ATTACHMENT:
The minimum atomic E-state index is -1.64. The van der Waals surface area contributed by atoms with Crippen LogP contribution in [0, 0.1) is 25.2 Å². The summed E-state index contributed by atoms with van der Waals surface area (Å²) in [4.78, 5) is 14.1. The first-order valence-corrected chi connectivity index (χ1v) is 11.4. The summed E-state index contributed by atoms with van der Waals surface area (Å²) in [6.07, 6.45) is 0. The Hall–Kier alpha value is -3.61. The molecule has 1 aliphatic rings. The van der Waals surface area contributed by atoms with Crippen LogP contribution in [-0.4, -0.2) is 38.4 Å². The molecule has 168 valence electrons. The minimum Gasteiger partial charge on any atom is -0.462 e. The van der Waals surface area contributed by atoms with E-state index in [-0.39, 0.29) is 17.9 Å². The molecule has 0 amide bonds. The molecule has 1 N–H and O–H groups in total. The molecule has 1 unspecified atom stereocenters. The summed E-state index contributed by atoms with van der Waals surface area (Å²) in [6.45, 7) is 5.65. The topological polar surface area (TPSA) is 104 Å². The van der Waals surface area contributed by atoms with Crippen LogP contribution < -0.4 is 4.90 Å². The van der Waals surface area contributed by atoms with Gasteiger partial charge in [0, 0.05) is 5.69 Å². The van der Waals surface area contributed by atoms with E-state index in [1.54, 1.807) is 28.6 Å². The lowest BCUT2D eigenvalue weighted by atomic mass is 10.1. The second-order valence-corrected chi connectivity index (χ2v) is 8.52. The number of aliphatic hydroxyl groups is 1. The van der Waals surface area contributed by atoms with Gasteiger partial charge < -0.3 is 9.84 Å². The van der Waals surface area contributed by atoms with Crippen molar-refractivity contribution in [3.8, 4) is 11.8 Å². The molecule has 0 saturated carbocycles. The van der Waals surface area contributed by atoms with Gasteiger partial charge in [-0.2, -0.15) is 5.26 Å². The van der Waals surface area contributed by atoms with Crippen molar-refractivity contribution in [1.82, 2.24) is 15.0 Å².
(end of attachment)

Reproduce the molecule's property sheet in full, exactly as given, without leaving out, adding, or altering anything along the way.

The minimum atomic E-state index is -1.64. The van der Waals surface area contributed by atoms with Crippen LogP contribution in [0, 0.1) is 25.2 Å². The summed E-state index contributed by atoms with van der Waals surface area (Å²) in [4.78, 5) is 14.1. The first-order valence-corrected chi connectivity index (χ1v) is 11.4. The summed E-state index contributed by atoms with van der Waals surface area (Å²) in [6.07, 6.45) is 0. The Hall–Kier alpha value is -3.61. The molecule has 1 aliphatic rings. The van der Waals surface area contributed by atoms with Crippen LogP contribution in [-0.4, -0.2) is 38.4 Å². The molecule has 168 valence electrons. The minimum Gasteiger partial charge on any atom is -0.462 e. The van der Waals surface area contributed by atoms with E-state index in [-0.39, 0.29) is 17.9 Å². The molecule has 0 amide bonds. The molecule has 1 N–H and O–H groups in total. The molecule has 1 unspecified atom stereocenters. The summed E-state index contributed by atoms with van der Waals surface area (Å²) in [6.45, 7) is 5.65. The topological polar surface area (TPSA) is 104 Å². The van der Waals surface area contributed by atoms with Crippen LogP contribution < -0.4 is 4.90 Å². The van der Waals surface area contributed by atoms with Gasteiger partial charge in [0, 0.05) is 5.69 Å². The van der Waals surface area contributed by atoms with E-state index in [1.54, 1.807) is 28.6 Å². The lowest BCUT2D eigenvalue weighted by atomic mass is 10.1. The second-order valence-corrected chi connectivity index (χ2v) is 8.52. The number of aliphatic hydroxyl groups is 1. The van der Waals surface area contributed by atoms with Gasteiger partial charge < -0.3 is 9.84 Å². The van der Waals surface area contributed by atoms with Crippen molar-refractivity contribution in [3.8, 4) is 11.8 Å². The molecule has 0 saturated carbocycles. The van der Waals surface area contributed by atoms with Gasteiger partial charge in [-0.2, -0.15) is 5.26 Å². The van der Waals surface area contributed by atoms with Crippen molar-refractivity contribution in [1.82, 2.24) is 15.0 Å².